Saturday, August 24, 2013

Spotlight on Eris Vafias of Limbo Gallery

Her de facto artist statement begins, “an oft misunderstood, idiosyncratic, renaissance woman with eccentric tendencies: a mother, an artist, a curator, a writer, a dreamer, a cynical idealist, a socialite, a recluse, a loyal friend, a formidable adversary… an agent of chaos, etc… who ‘daylights’ as a litigation paralegal under her real name.”

I first met Eris Vafias at a Limbo Gallery pop-up show called Hallways & Attic. In addition to being founder of Limbo Gallery and the annual Artist Kamikaze art experience -- this year will be AK 5 -- she is also an artist in her own right. I caught up with her here in advance of this weekend's cir-cum-am-bi-ent show at Sacred Heart.

EN: When did you first take an interest in making art? 
EV: I cannot remember a time that I was not interested in being around, learning about, collecting and/or creating art…I was always drawing “designs” for things, sketches, (clothing, dream houses, dream imagery etc.), as a young child. In kindergarten I caught some flak for creating a mythical hybrid animal instead of “any animal I could think of.” Fortunately it did not deter me and through the rest of my academic career I was blessed with teachers and professors who supported my unconventional leanings. Art has been such a central part of my life that upon graduation from high school I fulfilled my dreams of a trip to New York and was in awe of it all. The Guggenheim and the Metropolitan and all the smaller independent galleries in Manhattan blew me away.

EN: What are "pop up" galleries and when did you first produce/curate one of your own?
EV: Pop-up galleries are not a new concept, in general they are non-traditional art events--they are exhibits that defy geographical and temporal obligation. In fact, a man by the name of Leo Castelli (who became one of the largest and influential art dealers in the world) was almost 50 years old when he finally opened the Castelli Gallery — in his living room, a fourth floor townhouse in New York. I drew inspiration from this and started doing pop-up shows in May of 2011 at my own private residence. Much in the way a church can be anywhere, I believe art can be anywhere. I think having shows in non-traditional ways and spaces, makes it more accessible and a little less intimidating to someone who may have never thought to go to an art show. I often like to combine the art with music and/or film to make the exhibit a multi-sensory experience, much in the same vein as Andy Warhol’s Great Plastic Exploding Inevitable. Since that time I have had shows in host galleries, private studio spaces, art stores, dance studios, garages, and back yards. Of particular note and pride, I curated the one night only “Matter: Metal and Minerals “m3” show in the Twin Cities at the Cult Status Gallery which included the fabulously talented Venus DeMars and work by the late Amanda Christine (Kortuem/Royer).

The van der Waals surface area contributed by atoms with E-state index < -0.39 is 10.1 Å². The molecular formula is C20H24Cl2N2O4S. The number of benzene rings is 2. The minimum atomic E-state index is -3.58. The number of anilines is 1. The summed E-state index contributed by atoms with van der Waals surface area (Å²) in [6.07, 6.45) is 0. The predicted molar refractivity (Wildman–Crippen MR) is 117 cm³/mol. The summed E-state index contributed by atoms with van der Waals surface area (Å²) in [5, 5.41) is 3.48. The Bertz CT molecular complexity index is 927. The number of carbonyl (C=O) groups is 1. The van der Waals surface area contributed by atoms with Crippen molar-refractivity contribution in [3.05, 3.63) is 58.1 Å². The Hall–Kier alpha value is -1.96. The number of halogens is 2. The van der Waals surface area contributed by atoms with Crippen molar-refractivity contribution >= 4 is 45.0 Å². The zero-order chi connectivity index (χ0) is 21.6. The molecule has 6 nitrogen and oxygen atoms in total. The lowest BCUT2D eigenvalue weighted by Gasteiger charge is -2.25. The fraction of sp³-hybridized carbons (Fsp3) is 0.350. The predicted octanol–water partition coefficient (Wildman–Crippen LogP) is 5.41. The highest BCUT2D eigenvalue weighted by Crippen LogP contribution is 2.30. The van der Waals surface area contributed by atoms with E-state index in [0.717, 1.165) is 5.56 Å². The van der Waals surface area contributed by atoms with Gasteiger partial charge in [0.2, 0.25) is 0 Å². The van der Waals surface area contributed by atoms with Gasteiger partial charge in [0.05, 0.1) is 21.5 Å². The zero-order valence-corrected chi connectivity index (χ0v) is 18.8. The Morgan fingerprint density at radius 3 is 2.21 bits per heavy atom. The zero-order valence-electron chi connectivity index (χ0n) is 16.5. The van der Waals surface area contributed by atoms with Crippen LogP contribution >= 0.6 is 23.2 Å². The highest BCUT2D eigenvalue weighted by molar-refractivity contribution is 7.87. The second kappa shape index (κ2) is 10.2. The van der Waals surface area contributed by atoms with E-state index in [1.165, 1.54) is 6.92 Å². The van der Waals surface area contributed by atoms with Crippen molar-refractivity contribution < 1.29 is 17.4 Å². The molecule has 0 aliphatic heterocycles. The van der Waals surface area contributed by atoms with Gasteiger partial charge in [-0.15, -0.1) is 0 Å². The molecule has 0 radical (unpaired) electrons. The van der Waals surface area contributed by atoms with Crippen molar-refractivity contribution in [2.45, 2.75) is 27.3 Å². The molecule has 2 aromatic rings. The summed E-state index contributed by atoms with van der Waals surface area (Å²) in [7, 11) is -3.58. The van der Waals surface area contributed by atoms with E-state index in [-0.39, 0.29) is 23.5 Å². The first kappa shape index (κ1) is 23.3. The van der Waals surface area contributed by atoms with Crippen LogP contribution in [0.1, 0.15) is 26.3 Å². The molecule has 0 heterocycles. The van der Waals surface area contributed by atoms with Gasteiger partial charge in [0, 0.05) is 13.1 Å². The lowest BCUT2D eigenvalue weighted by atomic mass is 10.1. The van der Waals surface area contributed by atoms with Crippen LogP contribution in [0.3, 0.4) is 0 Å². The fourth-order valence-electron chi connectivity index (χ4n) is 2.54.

EN: In addition to “pop up” galleries you have curated some more traditional shows and have had more than a few of your own shows. Can you tell us more about that? 
EV: Limbo Gallery was not always, nor is it strictly, a “pop-up” gallery. It used to be located in the historic NorShor Theatre circa 1999-2001 during which time there was a show about every month. I could be mistaken, but I think that we gave Chris Monroe, Jason Huntzinger, Eric Horn (Chronicle) and many others their first art shows back when we were all relatively new to the art scene. I was on the committee and was a featured artist in the first May Day celebration at the Red Mug. In addition to organizing the Artist Kamikaze at Pizza Luce, it is hard to believe it will be number five this year. Last year I co-curated the Wunderland show at the Zeitgeist Arts Café, which showcased some of the best and brightest artists from the Twin Ports and Twin Cities. Limbo Gallery also has featured local artists online with e-interviews from time to time. Maybe one day Limbo Gallery will find a permanent residence of its very own, but we are grateful to have such wonderful hosts thus far.

EN: What is cir-cum-am-bi-ent? You have a pretty hefty cast. How did it come about and can you share a few details?
EV: I was appointed “Art Director” by Tobin Dack for the upcoming Umbrella Cloud Festival “UCF” (ambient/experimental music) and the cir-cum-am-bi-ent show will be a pop-up show in conjunction with same. I am pleased to have some great artists on board such as Richard Rosvall, Patricia Mahnke, Jonah Cannon, Dusty Keliin abd Tobin Dack, among others. I am especially excited that Tim Kaiser will be bringing down some of his sound sculptures. In addition to the pop-up show there will be live painting by Yuya Negishi, Allison Price, Kristin Martin, Lesley Ross and Tina Luanna Fox. I have partnered up with Pineapple Art Center care of Lydia Walker and we will be having a community art project during the festival that anyone can contribute to and take part in.

The event this weekend is at Sacred Heart on Fourth Street. For details see the link at the beginning of this interview.

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